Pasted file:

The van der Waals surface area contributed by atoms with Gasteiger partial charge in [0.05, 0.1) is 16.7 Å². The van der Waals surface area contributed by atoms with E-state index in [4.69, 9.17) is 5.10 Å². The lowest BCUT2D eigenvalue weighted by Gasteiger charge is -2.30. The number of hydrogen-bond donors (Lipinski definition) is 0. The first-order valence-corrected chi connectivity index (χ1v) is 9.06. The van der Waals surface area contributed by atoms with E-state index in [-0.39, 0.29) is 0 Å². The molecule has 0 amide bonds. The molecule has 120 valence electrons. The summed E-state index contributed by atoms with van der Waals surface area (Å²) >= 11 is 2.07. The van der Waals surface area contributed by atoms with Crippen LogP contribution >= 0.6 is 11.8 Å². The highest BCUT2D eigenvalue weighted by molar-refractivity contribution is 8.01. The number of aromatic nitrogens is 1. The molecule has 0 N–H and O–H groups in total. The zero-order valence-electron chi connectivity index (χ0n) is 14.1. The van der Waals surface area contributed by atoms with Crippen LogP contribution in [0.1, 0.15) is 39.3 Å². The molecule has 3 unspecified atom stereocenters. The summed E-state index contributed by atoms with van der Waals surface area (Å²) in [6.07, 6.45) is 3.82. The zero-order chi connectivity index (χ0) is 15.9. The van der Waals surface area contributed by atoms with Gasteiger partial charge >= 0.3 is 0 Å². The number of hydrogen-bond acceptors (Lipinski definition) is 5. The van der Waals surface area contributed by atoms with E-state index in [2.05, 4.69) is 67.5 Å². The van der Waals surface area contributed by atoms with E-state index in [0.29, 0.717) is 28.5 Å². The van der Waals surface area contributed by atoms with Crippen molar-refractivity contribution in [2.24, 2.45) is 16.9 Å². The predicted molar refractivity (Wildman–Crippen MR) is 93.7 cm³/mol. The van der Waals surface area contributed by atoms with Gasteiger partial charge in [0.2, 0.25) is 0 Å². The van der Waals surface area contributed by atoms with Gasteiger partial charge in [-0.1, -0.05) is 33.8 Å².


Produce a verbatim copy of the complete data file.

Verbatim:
The van der Waals surface area contributed by atoms with Gasteiger partial charge in [0.05, 0.1) is 16.7 Å². The van der Waals surface area contributed by atoms with E-state index in [4.69, 9.17) is 5.10 Å². The lowest BCUT2D eigenvalue weighted by Gasteiger charge is -2.30. The number of hydrogen-bond donors (Lipinski definition) is 0. The first-order valence-corrected chi connectivity index (χ1v) is 9.06. The van der Waals surface area contributed by atoms with E-state index in [-0.39, 0.29) is 0 Å². The molecule has 0 amide bonds. The molecule has 120 valence electrons. The summed E-state index contributed by atoms with van der Waals surface area (Å²) >= 11 is 2.07. The van der Waals surface area contributed by atoms with Crippen LogP contribution >= 0.6 is 11.8 Å². The highest BCUT2D eigenvalue weighted by molar-refractivity contribution is 8.01. The number of aromatic nitrogens is 1. The molecule has 0 N–H and O–H groups in total. The zero-order valence-electron chi connectivity index (χ0n) is 14.1. The van der Waals surface area contributed by atoms with Crippen LogP contribution in [0.1, 0.15) is 39.3 Å². The molecule has 3 unspecified atom stereocenters. The summed E-state index contributed by atoms with van der Waals surface area (Å²) in [6.07, 6.45) is 3.82. The zero-order chi connectivity index (χ0) is 15.9. The van der Waals surface area contributed by atoms with Gasteiger partial charge >= 0.3 is 0 Å². The number of hydrogen-bond acceptors (Lipinski definition) is 5. The van der Waals surface area contributed by atoms with E-state index in [2.05, 4.69) is 67.5 Å². The van der Waals surface area contributed by atoms with E-state index in [0.29, 0.717) is 28.5 Å². The van der Waals surface area contributed by atoms with Crippen molar-refractivity contribution in [2.24, 2.45) is 16.9 Å². The predicted molar refractivity (Wildman–Crippen MR) is 93.7 cm³/mol. The van der Waals surface area contributed by atoms with Gasteiger partial charge in [0.2, 0.25) is 0 Å². The van der Waals surface area contributed by atoms with Gasteiger partial charge in [-0.1, -0.05) is 33.8 Å².